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April 2010
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June 2010

May 2010

Publicity for Writers: several rabbits at once (take 2)

I wrote this post seven years ago - good grief! Twitter was by then more than an irritating twitch at the corner of its creator's eye, but it was nothing like as big as it is today. Still, it seems to me that not all that much has changed in the relationship of one's inner, writerly self, and the nasty, noisy, beloved (and hated) Outside World. But what has changed - thanks to social media but also to the tectonic shift in the book industry towards self-publishing as a route to the reader - is the degree to which writers... Read more →

Mechanistic vs Responsive

One of the things which is being really interesting about teaching Creative Writing for the Open University is that, in the nature of things, how work is assessed and discussed on such a course can't be completely free-form: it must be fair across all kinds of writing and students, and it must make it easy to be consistent from student to student, tutor to tutor, and year to year. And it must also be useful to the student: they need to be able to look at the criteria, and understand why they got the mark they did, and what they... Read more →

Help yourself: the novel-planning grid

A friend has just had feedback from a publisher who wants to buy her book. The main plot is great, but one of the subplots needs to go, and the other doesn't work, so it's a case of cutting one, replacing the other, and knitting the whole book back up together again. Much discussion ensued, because the issue is partly about getting the new stuff right in itself, partly about weaving it into the existing stuff, and partly about making sure she's fished the bones of the old subplot out completely, so that readers don't choke on them. Coloured highlighters... Read more →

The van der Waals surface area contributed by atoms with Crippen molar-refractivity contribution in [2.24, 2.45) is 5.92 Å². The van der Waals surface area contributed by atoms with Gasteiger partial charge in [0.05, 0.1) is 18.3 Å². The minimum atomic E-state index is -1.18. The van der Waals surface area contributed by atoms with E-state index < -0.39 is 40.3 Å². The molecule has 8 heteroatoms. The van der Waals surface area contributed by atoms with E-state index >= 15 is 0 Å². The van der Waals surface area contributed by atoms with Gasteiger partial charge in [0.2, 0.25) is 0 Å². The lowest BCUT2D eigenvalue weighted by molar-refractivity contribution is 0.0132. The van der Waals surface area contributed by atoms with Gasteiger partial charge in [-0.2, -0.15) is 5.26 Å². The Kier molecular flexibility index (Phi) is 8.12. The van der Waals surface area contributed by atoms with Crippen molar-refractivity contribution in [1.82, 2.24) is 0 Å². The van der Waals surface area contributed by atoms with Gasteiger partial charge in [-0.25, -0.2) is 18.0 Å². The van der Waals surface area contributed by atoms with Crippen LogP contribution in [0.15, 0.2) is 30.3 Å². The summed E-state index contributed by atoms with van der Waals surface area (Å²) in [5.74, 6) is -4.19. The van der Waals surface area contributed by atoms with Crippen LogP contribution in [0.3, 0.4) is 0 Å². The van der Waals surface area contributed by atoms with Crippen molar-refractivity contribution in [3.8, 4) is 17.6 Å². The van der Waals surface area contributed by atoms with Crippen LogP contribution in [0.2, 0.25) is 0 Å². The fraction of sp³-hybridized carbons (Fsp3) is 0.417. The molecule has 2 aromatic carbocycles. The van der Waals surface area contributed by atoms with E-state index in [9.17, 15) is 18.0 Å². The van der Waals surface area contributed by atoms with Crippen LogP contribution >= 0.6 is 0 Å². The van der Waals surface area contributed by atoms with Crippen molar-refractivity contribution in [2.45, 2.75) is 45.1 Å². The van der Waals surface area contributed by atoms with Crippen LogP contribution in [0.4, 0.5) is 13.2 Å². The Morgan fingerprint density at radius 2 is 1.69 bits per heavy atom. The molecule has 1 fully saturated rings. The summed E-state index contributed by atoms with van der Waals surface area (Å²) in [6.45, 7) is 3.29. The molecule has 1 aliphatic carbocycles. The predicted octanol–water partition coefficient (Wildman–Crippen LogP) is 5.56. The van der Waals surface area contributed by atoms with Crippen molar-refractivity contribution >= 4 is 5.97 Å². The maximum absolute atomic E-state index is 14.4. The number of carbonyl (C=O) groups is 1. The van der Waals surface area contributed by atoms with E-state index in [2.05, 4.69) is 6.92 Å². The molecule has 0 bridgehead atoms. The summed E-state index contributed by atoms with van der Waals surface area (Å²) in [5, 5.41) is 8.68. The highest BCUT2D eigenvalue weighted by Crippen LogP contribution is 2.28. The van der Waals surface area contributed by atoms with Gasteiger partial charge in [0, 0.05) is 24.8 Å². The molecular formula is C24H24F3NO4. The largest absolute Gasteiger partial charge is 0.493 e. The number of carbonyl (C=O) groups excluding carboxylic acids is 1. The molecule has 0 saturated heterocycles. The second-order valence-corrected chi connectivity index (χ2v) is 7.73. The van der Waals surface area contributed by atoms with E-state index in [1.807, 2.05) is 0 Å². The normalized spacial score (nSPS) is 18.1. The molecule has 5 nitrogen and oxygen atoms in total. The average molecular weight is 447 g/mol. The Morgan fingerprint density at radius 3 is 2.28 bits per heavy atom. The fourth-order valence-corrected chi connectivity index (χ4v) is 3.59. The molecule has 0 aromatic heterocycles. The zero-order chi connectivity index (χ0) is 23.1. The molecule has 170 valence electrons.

Anarchy rules

One of the things that you have to learn, as part of learning to write, is what to do about feedback. As I've said in various places, including the post in Resources on the pros and cons of writing courses, it's basically a choice of accepting, adapting, or ignoring what you're told. That's true whether the feedback is about work in progress or work that's published, and it's true regardless of who's giving the feedback, although who that is will affect your choice. In fact, I sometimes think that the most comforting thing to remember, when criticism stings or even... Read more →

Re-readivists and other WhoDunnits

A few times now, in a discussion about writing, I've been floored by someone saying, "Why would you read a book a second time? I never have." Sure, I know that people vary in how many books they re-read, and whether twice is enough or they're hardcore re-readivists, and in a general conversation I might have been (slightly) less surprised. But these have all been aspiring writers of one sort or another, so, Never? I do have a bus test for how good a book is: if you left it on the bus, how much time and money would you... Read more →